In any interaction there are usually more than just one or two people, and so working in a human rights way allows us to consider the words, thoughts and feelings of all those affected within any dynamic we are considering. At their best human rights enables us to create space and place where people can enter into dialogue even on the hardest issues of choice, morality and capacity. For dementia care and support human rights enables a dialogue with a whole set of actors, the individual, the paid carer, the family, others living in community in a care home and many more. As a community in dialogue, holding one another in mutual regard and love, human rights can enable us to answer the challenges which living with dementia can create.
In 1948 the leaders of world had gathered together with the painful scars of a war that had recently obscenely incarnated what it was like to be ‘in-human’, a world where through torture and annihilation, through extermination and holocaust, people had learned the depths of hatred to which humanity could sink. Human rights are the polar opposite. They were created to be a sign and light of what the world could grow up to become, of where the nations could journey to, and how our peoples could choose to be with one another.
They are about being human, about living with dignity, understanding what allowing another to be themselves means, and about what true humanity should strive to be.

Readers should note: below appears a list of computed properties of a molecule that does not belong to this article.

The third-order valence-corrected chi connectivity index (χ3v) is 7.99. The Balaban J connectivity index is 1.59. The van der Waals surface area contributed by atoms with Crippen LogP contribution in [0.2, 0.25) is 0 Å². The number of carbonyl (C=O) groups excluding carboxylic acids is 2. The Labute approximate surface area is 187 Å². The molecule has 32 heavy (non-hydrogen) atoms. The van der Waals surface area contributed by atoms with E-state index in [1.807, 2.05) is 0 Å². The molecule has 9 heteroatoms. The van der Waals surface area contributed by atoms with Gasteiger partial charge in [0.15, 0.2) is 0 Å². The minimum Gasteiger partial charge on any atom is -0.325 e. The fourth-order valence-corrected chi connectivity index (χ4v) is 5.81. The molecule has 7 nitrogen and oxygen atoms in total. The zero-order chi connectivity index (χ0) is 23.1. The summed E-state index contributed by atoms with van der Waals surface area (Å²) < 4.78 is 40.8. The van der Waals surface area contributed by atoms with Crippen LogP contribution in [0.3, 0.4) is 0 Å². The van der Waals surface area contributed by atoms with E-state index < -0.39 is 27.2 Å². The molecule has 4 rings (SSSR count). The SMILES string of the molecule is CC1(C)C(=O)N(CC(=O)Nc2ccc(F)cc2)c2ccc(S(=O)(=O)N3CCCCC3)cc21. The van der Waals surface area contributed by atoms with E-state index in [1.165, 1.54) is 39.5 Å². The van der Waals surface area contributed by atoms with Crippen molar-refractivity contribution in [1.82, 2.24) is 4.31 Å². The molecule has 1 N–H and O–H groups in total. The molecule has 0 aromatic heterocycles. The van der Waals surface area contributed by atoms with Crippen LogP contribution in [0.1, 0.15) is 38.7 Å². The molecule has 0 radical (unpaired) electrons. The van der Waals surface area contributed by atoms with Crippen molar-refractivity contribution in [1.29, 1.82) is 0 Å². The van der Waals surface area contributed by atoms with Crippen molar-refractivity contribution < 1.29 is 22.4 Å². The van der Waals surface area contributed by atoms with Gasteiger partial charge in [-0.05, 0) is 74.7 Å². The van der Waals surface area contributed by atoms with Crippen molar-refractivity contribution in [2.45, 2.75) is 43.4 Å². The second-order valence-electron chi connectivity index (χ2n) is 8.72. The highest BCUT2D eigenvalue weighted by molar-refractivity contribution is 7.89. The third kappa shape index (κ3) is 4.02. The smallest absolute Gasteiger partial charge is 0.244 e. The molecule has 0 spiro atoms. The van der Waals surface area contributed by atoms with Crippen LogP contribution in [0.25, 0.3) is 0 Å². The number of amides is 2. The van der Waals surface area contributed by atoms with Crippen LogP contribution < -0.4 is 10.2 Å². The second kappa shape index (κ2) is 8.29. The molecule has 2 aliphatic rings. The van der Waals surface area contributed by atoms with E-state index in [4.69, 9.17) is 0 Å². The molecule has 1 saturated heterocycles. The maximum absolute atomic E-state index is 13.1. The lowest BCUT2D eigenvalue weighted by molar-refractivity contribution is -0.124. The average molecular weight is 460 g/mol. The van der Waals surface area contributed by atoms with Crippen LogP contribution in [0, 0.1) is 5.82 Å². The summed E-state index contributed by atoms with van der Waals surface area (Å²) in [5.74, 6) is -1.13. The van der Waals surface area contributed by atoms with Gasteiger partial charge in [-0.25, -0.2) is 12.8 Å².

There are times in life when we are not always true to our better selves, there are moments when systems and organisations can become so distanced that they act in ways which limit human potential, there are even occasions when with the best aspirations of care and support, the way we care for people with dementia has served to distance and demean their voice and contribution. That is when human rights come to speak into the middle of the dynamic of our care and support.
Human rights in dementia point us forward to a set of behaviours and ways of being with another that serve to enshrine our humanity. What does it mean to allow another’s beliefs to be respected? What does it mean to truly listen to another? What does it mean to work together to enhance freedom, embed choice, give control and to enable decision-making? What does it mean to nurture dying which is personal and an end of life which is individual? These are the questions on which principles of human rights are tested and incarnated, these are the themes of the dynamic of care that gives a human-rights based approach meaning and substance.
Human rights are undeniably about a high set of legal standards by which we are guided and inspired in our work in dementia care and support, but at a very ordinary, local and personal level, they are also about how we relate, how we listen to one another, and how we discover what it means to be human as we live with dementia to the end of that life.
Dr Donald Macaskill
Chief Executive, Scottish Care
Dr Donald Macaskill is presenting at this year's International Masterclass on Dementia Care, Design and Ageing. Book your tickets to hear Donald, and other experts in the field of dementia and ageing, here.